• Weight – According to recent research by Cancer research UK vegetarians and vegans have a lower body weight.  Meat eaters who continue eating meat will carry on putting on more weight over a five year period, compared to those who switched over to vegetarianism.  The World Health Organisation believes being overweight can increase the risk of serious health consequences such as cardiovascular disease (mainly heart disease and stroke), type 2 diabetes, musculoskeletal disorders like osteoarthritis, and some cancers.  What is not widely known is that the risk of health problems starts when someone is only very slightly overweight, and that the likelihood of problems increases as someone becomes more and more overweight
  • imagesCholesterol – vegetarians  and vegans generally have lower cholesterol levels.  A recent study demonstrated that a vegetarian diet made up of specific plant foods can lower cholesterol as effectively as a drug treatment.
  • Longevity – many vegetarians and vegans will live longer due to their reduced risk of becoming obese, developing diabetes, cancer and cardiovascular diseases; in fact vegetarians have 32% less chance of having heart disease than their meat-eating friends.
  • Saturated fat – Red meat, especially processed meat, contains a lot of saturated fat (plus sodium, nitrites etc) that have been linked to increased risk of chronic diseases, such as cardiovascular disease and cancer.
  • beansCost – as food prices rise its good to know that you can still buy good quality inexpensive protein like beans and pulses and turn them into delicious meals such as  veggie chilli or cauliflower chickpea curry.  Buying seasonal vegetables and fruit will also make your meals less expensive and more nutritious. More delicious veggie and vegan recipes can be found on my blog

Quick tips

  • Add a tin of beans to your soups, curries, chills and pasta dishes.  You’ll be adding low fat, low cholesterol protein
  • Make a frittata bursting with veggies like peppers, onions, courgettes and mushrooms.
  • soupHomemade soups are a great way to introduce a vegetarian meal.  Add lentils for additional protein.
  • Spiralise vegetables and have them instead of pasta
  • Nuts can be ground to make your own nut butters – packed with protein and good fats
  • Chickpeas make great hummus. Add to jacket potatoes, enrich a cauliflower curry or smear on to a piece of toasted sourdough

However the veggie garden isn’t completely rosy.  There is a higher risk of developing a B12 deficiency, which can lead to anemia.  Eating plenty of milk, cheese and eggs or certain fortified breakfast cereals, non dairy milks, nutritional yeast if you’re a vegan, should provide enough of this essential vitamin

coucousIf you’d like to increase your vegetarian repertoire then why not come along to my vegan and vegetarian cookery classes in West Bridgford? They occur most days from 11am (Tuesdays start at 12.15), I also run a session on a Tuesday evening at 5.30pm

Contact me for more details or to book a place 07946 301338

 

More detailed information about healthy eating can be obtained from my previous healthy diet blog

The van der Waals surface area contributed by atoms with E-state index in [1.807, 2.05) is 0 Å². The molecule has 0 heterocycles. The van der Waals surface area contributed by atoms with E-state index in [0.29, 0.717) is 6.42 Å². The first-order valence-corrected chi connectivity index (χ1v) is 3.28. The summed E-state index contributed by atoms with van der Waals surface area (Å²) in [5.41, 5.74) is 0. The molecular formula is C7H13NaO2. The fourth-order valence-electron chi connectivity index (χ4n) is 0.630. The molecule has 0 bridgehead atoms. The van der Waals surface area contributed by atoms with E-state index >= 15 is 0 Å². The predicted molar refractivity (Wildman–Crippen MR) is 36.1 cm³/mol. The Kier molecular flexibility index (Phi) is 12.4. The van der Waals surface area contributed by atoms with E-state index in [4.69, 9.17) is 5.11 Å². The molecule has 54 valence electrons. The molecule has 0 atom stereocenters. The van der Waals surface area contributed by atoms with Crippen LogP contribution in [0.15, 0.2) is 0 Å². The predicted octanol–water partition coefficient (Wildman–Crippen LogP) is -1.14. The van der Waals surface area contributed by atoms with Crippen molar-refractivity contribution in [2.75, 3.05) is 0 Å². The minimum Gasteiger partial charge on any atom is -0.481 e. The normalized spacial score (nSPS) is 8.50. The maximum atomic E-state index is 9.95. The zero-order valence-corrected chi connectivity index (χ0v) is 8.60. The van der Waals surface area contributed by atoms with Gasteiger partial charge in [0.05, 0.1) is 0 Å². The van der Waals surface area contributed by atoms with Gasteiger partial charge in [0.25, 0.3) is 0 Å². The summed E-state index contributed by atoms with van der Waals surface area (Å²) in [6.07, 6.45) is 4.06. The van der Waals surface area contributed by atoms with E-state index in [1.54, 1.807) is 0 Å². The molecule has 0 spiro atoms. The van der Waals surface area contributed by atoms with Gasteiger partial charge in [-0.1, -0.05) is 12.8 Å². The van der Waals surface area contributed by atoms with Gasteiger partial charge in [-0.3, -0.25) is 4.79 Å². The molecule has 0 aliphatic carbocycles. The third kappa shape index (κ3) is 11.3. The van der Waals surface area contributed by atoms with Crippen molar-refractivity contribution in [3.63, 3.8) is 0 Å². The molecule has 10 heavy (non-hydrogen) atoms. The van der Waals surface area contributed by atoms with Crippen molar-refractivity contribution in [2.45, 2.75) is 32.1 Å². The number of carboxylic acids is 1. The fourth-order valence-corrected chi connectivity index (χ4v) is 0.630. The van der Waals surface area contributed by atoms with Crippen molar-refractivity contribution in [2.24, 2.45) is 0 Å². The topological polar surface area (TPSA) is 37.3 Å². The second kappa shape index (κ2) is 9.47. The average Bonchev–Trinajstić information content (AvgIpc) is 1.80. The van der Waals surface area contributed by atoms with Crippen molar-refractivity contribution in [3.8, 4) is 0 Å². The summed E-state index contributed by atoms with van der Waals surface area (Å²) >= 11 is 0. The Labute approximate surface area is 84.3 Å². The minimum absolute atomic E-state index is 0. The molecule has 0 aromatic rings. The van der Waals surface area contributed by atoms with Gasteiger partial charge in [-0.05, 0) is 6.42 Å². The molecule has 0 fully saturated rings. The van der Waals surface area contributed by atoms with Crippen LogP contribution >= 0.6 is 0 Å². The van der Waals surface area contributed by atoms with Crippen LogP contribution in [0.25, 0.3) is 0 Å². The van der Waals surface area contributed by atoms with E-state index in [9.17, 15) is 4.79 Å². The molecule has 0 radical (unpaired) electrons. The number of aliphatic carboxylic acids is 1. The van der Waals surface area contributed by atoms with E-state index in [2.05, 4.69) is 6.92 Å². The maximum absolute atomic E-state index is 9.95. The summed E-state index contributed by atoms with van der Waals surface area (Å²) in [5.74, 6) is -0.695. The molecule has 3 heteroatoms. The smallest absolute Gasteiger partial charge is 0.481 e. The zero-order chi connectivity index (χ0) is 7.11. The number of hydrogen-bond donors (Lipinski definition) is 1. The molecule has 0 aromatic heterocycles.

“Must haves” for a healthy balanced diet

For more healthy eating advice please visit my website http://www.nutrition-coach.co.uk/

Do you think you eat a balanced diet? Read on and see if you still feel the same way at the end!

thai-tofu-curryEating a nutritious, balanced diet will help you improve your overall health. In particular, a balanced diet can help:

  • Reduce your risk of heart disease and high blood pressure
  • Reduce your chances of getting cancer
  • You have more energy
  • Keep you well
  • You to lose weight
  • Improve your bowel health
  • Your skin, nails and hair look healthier

 

The two key elements to a healthy balanced diet are:

  • Eat the right amount of food for how active you are, and
  • Eat a variety of foods – this is where the ‘balance’ comes in

The “Must haves” for a healthy balanced diet should include:

  • fruit-and-veg-225x300Plenty of fruit and vegetables – at least 5 portions a day. Think ‘A rainbow of colour’
  • Fruit like grapefruit or melon eaten before a meal can help fill you up so you are less likely to overeat on higher calorie foods
  • Small amounts of bread, rice, potatoes, pasta and other starchy foods (choosing wholegrain varieties when possible)
  • Some milk and dairy foods (or diary alternative like soya).  Aim for 3 servings a day.
  • Sufficient meat, fish, eggs, beans and other non-dairy sources of protein i.e. Quorn, tofu and quinoa.  Aim to eat low fat protein at every main meal.
  • Just a small amount of foods high in fat, sugar and salt
  • Keep within the safe alcohol limits (14 units a week for men and women).  Its also advised to have alcohol free days
  • activity exercise walkingDrink plenty of water, about 6-8 glasses (or other fluids) every day: more if you exercise or if the weather is hot
  • Green tea contains two compounds; caffeine and catechises, that may boost your metabolism for a couple of hours.
  • Stay active – aim for 150 minutes of activity a week.  this can include classes at a gym, running, weight training.  But equally housework, gardening, walking and dancing can all count too

 

Some people make the mistake of thinking that because they are eating healthy food they can eat more of it.  This can lead to weight gain in the same way that eating unhealthy foods can, because all foods have calories!

Follow this portion guide and you won’t go far wrong

  • A healthy 75g serving of protein (meat, poultry, fish, eggs, beans, tofu) is the same size as the palm of your hand
  • A medium potato is the same size as your computer mouse
  •   A serving of dairy is:
    • 200ml of milk – regardless of full-fat, semi-skimmed or skimmed.
    • 30g hard cheese including cheddar, brie or stilton (around the same size as a matchbox)
    • 150g of plain or fruit yoghurt.
  • A medium piece of fruit is the same size as your fist
  • pasta-portionA serving of rice is half a teacup or 75g (uncooked)
  • A serving of pasta is 75g uncooked which weighs 170g when cooked al dente